Compared with participants who used less than 120 minutes per day of social media, for example, young adults who used more than 300 minutes per day were 2.8 times as likely to become depressed within six months.The study, which will be published online Dec. 10 and is scheduled for the February 2021 issue of the American Journal of Preventive Medicine, is the first large, national study to show a link between social media use and depression over time.
Brian A. Primack, Ariel Shensa, Jaime E. Sidani, César G. Escobar-Viera, Michael J. Fine. Temporal Associations Between Social Media Use and Depression. American Journal of Preventive Medicine, 2020; DOI: 10.1016/j.amepre.2020.09.014
Our politics and culture are mired in fear and tribalism.
The algorithms tracking you on social media are triggered by your negative emotions and amplify the negativity.
Your digital tribe keeps consuming and feeding each other with the same ideology.
We regress further into tribalism and mistrust of those not in your tribe.
Higher social media use is linked with increased anxiety, stress and depression.
Short attention spans deactivate critical thinking skills (skills which are no longer being taught by the intellectual elites in our colleges and universities).
Those of us old enough to know what life was like before social media may remember how exciting Facebook was at its inception. Imagine, the ability to connect with old friends we had not seen for decades! Then, Facebook was a virtual dynamic conversation. This brilliant idea, to connect to others with shared experiences and interests, was strengthened with the advent of Twitter, Instagram and apps.
Things did not remain that simple. These platforms have morphed into Frankenstein’s monsters, filled with so-called friends we’ve never met, slanted news stories, celebrity gossip, self-aggrandizement and ads.
Confirming and extending previous observations, the researchers showed that prolonged social isolation leads to a broad array of behavioral changes in mice. These include increased aggressiveness towards unfamiliar mice, persistent fear, and hypersensitivity to threatening stimuli. For example, when encountering a threatening stimulus, mice that have been socially isolated remain frozen in place long after the threat has passed, whereas normal mice stop freezing soon after the threat is removed. These effects are seen when mice are subjected to two weeks of social isolation, but not to short-term social isolation — 24 hours — suggesting that the observed changes in aggression and fear responses require chronic isolation.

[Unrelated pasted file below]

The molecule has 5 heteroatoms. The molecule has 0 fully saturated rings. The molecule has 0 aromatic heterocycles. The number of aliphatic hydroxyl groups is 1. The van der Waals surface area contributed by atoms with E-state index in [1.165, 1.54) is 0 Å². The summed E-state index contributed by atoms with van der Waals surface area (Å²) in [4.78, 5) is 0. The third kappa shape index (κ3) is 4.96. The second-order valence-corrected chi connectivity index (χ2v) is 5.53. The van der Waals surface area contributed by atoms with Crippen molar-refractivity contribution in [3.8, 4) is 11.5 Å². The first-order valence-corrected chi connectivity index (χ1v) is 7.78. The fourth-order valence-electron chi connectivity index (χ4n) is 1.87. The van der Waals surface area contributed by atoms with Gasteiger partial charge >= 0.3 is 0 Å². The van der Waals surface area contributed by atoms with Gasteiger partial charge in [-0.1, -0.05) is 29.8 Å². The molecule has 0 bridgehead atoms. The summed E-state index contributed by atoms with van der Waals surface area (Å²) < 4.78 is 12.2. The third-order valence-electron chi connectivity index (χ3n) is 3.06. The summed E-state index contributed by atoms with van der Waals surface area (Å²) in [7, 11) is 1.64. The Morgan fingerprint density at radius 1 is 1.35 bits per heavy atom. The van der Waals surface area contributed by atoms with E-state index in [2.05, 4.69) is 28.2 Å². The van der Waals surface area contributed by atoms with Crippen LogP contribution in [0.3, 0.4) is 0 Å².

Though the work was done in mice, it has potential implications for understanding how chronic stress affects humans.
Get out of the house. Socialize with friends and family. Leave the cell phone at home.
Social media is not social. It’s a serious public health problem for the brainwashed masses with addictive behaviors.
To illustrate the influence of social isolation and loneliness on the risk for premature mortality, Holt-Lunstad presented data from two meta-analyses. The first involved 148 studies, representing more than 300,000 participants, and found that greater social connection is associated with a 50 percent reduced risk of early death. The second study, involving 70 studies representing more than 3.4 million individuals primarily from North America but also from Europe, Asia and Australia, examined the role that social isolation, loneliness or living alone might have on mortality. Researchers found that all three had a significant and equal effect on the risk of premature death, one that was equal to or exceeded the effect of other well-accepted risk factors such as obesity.